>aren't quite so benign; they can be life-threatening. The danger here is
    >that people will think that NAET can do something about *those*, and if
    >they undergo it and believe it worked, they might expose themselves to
    >something fatal.


    One should take supreme caution with something like this. However, I know of a
    nurse with one such peanut allergy who was cured by NAET. She was told by her
    MD to avoid all peanut products, peanut oil, etc. and she carried around an epi
    pen. She would always break out in whelps of some sort when she came in
    contact with peanuts.

    After NAET treatment for peanuts (about eleven sessions) she decided to eat
    some peanuts at the hospital where she worked, with a friend around, and the
    epi pen available. She ate the peanuts and she had no reaction.








    >
    >I mean, imagine an alternative medical paradigm in which "cancer" is
    >redefined to include such things as toenail fungus. If some practitioner
    >comes up with an alternative treatment for toenail fungus that really
    >works, that would be a great thing, but it doesn't entitle him to claim
    >that he's "curing cancer," and someone with cancer in the normal sense who
    >used his treatment instead of conventional methods would quite possibly be
    >risking his or her life.
    >
    >It's just like the Monty Python sketch about the accountant who wants to
    >become a lion-tamer, but thinks of lions as anteaters. In this case, it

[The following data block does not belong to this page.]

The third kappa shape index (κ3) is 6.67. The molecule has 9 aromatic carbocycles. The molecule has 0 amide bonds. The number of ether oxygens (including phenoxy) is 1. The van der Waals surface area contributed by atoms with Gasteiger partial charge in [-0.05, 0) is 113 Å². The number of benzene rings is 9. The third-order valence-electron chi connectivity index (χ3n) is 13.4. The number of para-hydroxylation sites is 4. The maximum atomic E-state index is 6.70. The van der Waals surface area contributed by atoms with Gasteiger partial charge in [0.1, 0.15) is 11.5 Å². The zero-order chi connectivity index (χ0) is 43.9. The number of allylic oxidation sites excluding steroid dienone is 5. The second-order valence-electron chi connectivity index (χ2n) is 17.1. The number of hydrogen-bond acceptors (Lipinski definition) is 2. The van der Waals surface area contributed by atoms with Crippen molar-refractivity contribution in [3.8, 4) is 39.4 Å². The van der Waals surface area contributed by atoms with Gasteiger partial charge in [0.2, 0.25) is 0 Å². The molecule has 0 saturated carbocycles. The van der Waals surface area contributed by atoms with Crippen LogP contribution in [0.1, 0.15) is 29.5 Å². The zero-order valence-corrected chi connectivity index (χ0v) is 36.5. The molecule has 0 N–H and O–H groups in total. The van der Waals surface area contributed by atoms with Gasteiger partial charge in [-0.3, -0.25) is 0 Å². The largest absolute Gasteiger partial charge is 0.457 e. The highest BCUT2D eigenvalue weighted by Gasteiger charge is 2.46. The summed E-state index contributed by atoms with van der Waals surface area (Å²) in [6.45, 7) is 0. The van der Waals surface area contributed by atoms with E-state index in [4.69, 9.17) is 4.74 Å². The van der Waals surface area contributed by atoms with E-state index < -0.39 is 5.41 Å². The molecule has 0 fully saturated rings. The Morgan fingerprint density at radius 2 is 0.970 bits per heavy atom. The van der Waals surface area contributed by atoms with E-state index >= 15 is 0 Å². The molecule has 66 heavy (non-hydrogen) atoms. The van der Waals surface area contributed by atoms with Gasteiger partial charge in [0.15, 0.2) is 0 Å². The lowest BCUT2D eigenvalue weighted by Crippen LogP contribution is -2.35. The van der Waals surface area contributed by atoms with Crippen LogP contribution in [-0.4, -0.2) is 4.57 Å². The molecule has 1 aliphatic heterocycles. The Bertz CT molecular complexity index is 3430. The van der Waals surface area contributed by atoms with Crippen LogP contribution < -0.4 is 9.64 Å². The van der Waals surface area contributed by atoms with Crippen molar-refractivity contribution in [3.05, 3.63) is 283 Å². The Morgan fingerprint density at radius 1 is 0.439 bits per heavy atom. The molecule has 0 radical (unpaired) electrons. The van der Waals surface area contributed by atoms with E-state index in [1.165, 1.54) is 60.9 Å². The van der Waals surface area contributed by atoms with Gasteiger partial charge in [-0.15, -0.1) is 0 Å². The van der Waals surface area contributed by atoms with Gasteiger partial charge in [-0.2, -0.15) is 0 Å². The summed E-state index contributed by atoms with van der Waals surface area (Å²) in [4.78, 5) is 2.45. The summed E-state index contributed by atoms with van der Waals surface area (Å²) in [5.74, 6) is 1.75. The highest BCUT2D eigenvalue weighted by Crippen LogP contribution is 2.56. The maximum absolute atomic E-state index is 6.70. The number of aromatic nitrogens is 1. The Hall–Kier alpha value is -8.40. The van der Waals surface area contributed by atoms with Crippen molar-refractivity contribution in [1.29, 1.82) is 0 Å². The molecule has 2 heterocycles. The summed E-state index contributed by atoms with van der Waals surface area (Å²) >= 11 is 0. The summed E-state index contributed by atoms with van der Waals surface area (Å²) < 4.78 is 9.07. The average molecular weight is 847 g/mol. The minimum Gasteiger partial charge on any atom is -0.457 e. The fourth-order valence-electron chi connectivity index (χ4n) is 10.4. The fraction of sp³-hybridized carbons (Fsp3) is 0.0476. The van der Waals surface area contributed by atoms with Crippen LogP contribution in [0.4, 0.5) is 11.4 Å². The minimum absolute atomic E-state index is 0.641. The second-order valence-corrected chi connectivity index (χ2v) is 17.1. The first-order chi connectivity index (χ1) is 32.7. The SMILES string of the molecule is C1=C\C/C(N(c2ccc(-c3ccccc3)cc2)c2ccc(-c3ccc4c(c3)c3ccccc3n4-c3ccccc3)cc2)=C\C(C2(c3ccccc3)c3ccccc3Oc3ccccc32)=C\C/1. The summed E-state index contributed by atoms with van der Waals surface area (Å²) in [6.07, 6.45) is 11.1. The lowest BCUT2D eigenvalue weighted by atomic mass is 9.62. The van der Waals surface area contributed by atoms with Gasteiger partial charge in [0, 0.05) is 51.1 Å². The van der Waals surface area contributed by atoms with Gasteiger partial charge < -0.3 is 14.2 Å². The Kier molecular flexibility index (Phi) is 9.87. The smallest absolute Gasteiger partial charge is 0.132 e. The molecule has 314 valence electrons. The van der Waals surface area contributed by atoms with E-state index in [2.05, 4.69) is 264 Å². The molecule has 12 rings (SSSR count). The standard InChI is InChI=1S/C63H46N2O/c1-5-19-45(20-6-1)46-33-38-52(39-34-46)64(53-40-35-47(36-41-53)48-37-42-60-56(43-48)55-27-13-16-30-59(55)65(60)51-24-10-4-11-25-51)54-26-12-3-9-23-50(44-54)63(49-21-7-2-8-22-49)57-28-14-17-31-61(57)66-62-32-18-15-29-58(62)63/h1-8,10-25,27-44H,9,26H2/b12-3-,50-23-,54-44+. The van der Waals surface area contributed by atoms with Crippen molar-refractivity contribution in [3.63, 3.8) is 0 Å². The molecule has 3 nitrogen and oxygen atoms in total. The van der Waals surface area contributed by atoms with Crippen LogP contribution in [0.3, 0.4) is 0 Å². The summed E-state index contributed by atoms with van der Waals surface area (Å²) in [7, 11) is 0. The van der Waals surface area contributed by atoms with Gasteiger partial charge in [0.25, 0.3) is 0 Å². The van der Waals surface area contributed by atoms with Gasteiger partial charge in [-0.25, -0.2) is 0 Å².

>looks like the NAET practitioners are redefining "allergy" to remove the
    >"mental health" stigma from their treatment. In fact, the NAET "allergies"
    >as you describe them sound a lot like Hubbard's "engrams." It's quite
    >possible that Hubbard (or more likely some of the people he plag^hwas
    >inspired by) stumbled across such conditioned responses and came up with
    >something that acted as a form of desensitization for them; some of the
    >lower levels of Dianetics may well function as phobia-avoidance rituals, as
    >well as inducing euphoria by some endorphin-mediated process. He then, of
    >course, spent the next 35 years dressing his rituals in layer upon layer
    >upon layer of expensive clothing obtained from the same designers who once
    >outfitted a certain emperor...
    >



    BL

    "As the waves pass the rock, their shape is changed. There is a hologram of
    the rock within the wave that comes forward and crashes on the beach, then
    there's a reflected wave back." Ralph Abraham

    "I'd like to learn to windsurf." BL
     
  19. Ilsa9

    Ilsa9 Guest

    >> If so, then the rooting reflex (sp?) that orients
    >>infants for nursing would be an allergy.

    >
    >THAT IS INSTINCT!! Not a conditioned response.


    Is it? Does anyone here know? If I'm wrong, I'll glady retract and apologize,
    but I am currently of the belief that it is a reflex, not an instinct.


    > And we are talking about
    >negative conditioning. Obviously positive conditioning causes no problems.


    Oh, I think you'll want to reconsider that! Positive conditioning can be, uh,
    addictive!


    >
    >BL
    >
     
  20. Ilsa9

    Ilsa9 Guest

    >One should take supreme caution with something like this. However, I know of
    >a
    >nurse with one such peanut allergy who was cured by NAET. She was told by
    >her
    >MD to avoid all peanut products, peanut oil, etc. and she carried around an
    >epi
    >pen. She would always break out in whelps of some sort when she came in
    >contact with peanuts.
    >
    >After NAET treatment for peanuts (about eleven sessions) she decided to eat
    >some peanuts at the hospital where she worked, with a friend around, and the
    >epi pen available. She ate the peanuts and she had no reaction.


    This is not true, not even remotely.